Moreover it can also help students to improve their linguistic competence and facilitate acquisition of English especially those who come the classroom with insufficient linguistic skills. Translation was once considered as mechanical and uninteresting activity that does not help much in acquisition of language proficiency. However, after the works of people like Widdowson (1979) the role of translation in language teaching was considered more favorably .It is indeed, a learner centric activity. It is an activity that is mercifully not one of those examination-oriented activities that are carried out in Indian classrooms. What's more, it can make learning literature more enjoyable, which is of crucial importance.
Apart from being an excellent task for studying a literary text, it is also very important as it allows the student to creatively explore the possibilities in ones own language. It allows the student to discover the similarities and differences in `meanings' of the text. It demonstrates how `meaning's are always context specific and yet have a universal dimension. In discovering the other the student gets an opportunity to discover self. It is thus a far more useful and insightful approach to the study of English literary texts in the Indian context than the various versions of the New Criticism with their monolingual text-centric approach to the study of literature.
It can sensitize the students as well as teachers to a very important fact: that the study of English literary text is not carried out in a cultural vacuum. It can confer some sort of continuity with the linguistic and cultural context in which the student is located. This feeling of continuity can help reduce the feeling of alienation that usually haunts the students of English literature in countries like India.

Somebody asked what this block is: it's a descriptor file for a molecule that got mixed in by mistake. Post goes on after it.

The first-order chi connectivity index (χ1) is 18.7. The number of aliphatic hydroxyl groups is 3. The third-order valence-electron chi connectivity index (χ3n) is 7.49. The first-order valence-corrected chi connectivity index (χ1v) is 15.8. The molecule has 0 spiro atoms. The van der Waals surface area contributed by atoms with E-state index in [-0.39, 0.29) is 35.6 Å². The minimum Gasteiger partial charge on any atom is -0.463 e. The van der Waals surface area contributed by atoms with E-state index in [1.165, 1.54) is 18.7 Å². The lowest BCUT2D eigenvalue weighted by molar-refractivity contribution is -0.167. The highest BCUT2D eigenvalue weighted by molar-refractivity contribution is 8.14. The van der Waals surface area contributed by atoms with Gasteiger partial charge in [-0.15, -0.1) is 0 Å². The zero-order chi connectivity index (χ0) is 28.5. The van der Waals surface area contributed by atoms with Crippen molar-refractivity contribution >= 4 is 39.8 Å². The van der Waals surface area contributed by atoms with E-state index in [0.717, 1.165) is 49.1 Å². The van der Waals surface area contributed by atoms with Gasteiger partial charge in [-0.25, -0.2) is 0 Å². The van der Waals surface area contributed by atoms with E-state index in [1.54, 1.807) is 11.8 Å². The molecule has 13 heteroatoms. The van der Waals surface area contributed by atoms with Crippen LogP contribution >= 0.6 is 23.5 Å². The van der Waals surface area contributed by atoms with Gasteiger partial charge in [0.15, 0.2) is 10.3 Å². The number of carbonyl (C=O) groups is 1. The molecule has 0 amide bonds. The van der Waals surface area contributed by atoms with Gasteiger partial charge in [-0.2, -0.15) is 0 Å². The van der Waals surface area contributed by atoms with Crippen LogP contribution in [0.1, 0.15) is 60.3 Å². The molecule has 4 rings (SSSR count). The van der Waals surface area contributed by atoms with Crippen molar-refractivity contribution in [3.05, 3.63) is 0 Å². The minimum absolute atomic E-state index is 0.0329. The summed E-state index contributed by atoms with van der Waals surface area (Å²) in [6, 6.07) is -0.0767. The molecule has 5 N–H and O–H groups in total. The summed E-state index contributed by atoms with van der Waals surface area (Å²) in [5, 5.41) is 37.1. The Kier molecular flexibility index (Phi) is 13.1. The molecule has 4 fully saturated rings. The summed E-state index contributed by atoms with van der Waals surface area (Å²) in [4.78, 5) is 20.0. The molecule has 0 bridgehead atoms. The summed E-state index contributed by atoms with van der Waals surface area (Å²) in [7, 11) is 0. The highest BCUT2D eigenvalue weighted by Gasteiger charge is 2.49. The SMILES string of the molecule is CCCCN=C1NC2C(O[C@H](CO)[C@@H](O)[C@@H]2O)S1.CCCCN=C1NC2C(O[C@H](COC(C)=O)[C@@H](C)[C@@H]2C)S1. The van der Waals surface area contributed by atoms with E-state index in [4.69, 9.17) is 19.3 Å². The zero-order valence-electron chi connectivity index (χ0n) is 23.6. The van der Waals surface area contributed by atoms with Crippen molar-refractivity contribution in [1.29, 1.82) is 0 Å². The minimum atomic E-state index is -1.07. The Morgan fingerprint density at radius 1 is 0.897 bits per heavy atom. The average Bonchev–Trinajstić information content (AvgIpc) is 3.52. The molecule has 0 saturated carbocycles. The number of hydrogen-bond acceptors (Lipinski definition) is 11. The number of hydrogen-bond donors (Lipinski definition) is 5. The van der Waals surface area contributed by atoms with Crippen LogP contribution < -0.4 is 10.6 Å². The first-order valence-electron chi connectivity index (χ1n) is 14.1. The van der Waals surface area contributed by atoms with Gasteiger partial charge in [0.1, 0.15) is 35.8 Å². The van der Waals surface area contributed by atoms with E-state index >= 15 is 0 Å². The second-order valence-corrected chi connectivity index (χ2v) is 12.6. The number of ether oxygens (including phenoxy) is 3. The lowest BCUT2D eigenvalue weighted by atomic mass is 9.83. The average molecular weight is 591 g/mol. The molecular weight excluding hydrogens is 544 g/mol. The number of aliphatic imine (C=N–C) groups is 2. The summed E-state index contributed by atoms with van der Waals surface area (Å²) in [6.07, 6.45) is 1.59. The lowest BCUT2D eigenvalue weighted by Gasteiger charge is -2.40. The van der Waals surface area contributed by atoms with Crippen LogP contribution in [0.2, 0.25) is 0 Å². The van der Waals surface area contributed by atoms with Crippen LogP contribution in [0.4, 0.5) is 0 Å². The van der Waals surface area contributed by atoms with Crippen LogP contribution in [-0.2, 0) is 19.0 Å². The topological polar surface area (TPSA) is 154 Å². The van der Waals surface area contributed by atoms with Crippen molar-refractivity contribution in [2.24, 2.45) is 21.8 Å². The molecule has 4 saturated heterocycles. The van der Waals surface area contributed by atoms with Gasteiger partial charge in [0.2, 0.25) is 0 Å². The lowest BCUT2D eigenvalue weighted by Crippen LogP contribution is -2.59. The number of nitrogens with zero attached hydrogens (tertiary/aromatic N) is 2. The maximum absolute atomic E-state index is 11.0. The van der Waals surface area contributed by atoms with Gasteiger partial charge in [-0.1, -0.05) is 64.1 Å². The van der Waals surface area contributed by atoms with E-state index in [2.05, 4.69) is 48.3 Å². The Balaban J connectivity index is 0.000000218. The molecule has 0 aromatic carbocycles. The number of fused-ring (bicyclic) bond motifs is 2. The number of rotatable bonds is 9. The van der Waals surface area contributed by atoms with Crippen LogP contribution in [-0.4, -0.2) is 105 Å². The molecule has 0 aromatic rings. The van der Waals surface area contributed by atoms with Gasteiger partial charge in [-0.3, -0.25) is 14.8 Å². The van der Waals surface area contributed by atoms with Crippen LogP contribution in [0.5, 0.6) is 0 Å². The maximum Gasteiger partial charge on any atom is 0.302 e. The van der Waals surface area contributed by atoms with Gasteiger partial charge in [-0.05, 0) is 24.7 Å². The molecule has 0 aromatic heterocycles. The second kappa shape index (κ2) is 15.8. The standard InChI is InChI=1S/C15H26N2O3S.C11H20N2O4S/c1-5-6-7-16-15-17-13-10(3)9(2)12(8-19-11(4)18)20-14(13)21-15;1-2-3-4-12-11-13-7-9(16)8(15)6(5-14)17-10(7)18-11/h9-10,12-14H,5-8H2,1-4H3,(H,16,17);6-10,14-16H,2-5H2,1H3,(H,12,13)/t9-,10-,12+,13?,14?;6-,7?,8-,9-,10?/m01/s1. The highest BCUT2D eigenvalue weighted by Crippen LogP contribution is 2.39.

Consequently, it can be seen that translation has not only immediate benefits to the students but also vital significance in the social and cultural context of teaching and learning English Literature in India. Translation is a creative and intimate encounter between two languages and cultures. It allows one to connect and explore. It provides insights and links creativity and critical thinking. It should be seriously introduced at school level as well as at the graduate and post-graduate levels. How to implement it and accommodate in the syllabus and examination system remains to be discussed, but the important question is, is there a willingness to change? Though change is resisted, everywhere it is nowhere resisted as strongly as in India. Though we can accept translation in theory, are we willing to translate it into practice? Translation Theorists have talked about the difficulties while translating, but no difficulty can be compared to that of translating theory into practice especially in India. In such a situation the well known saying tradduttore, traditore assumes ironical connotation.
Devy, G N, `In Another Tongue: Essays on Indian English Literature,' Macmillan India, Chennai, 1995.
--------------, `Some Anthropological Observations on The Study of English Literature Prefaced by the Confessions of an English Teacher' in Tharu, Susie (ed.) `Subject to Change' Orient Longman, Hyderabad, 1998.
Dingwaney, A and Carol Maier, (ed.) `Between Languages and Cultures: Translation and Cross-Cultural Texts, Oxford University Press,
Riffaterre, Michael, ` Transporting Presuppositions on the Semiotics of Literary Translation.' In Rainer Shulte and John Biguenet (eds.) `Theories of translation' An anthology of Essays from Dryden to Derrida, University of Chicago (1992).
*Tharu, Susie, (ed.) `Subject to Change: Teaching of Literature in the Nineties' Orient Longman, Hyderabad, 1998.
* Vishwanatha, Vanmala, `Literary Translation: A Technique for teaching English Literature in a Bilingual context.' In Susie Tharu (ed.).
*Widdowson, H G, ` Explorations in Applied Linguistics' Oxford University Press, Oxford 1979.
*----------------------, `The Teaching, Learning and Study of Literature'.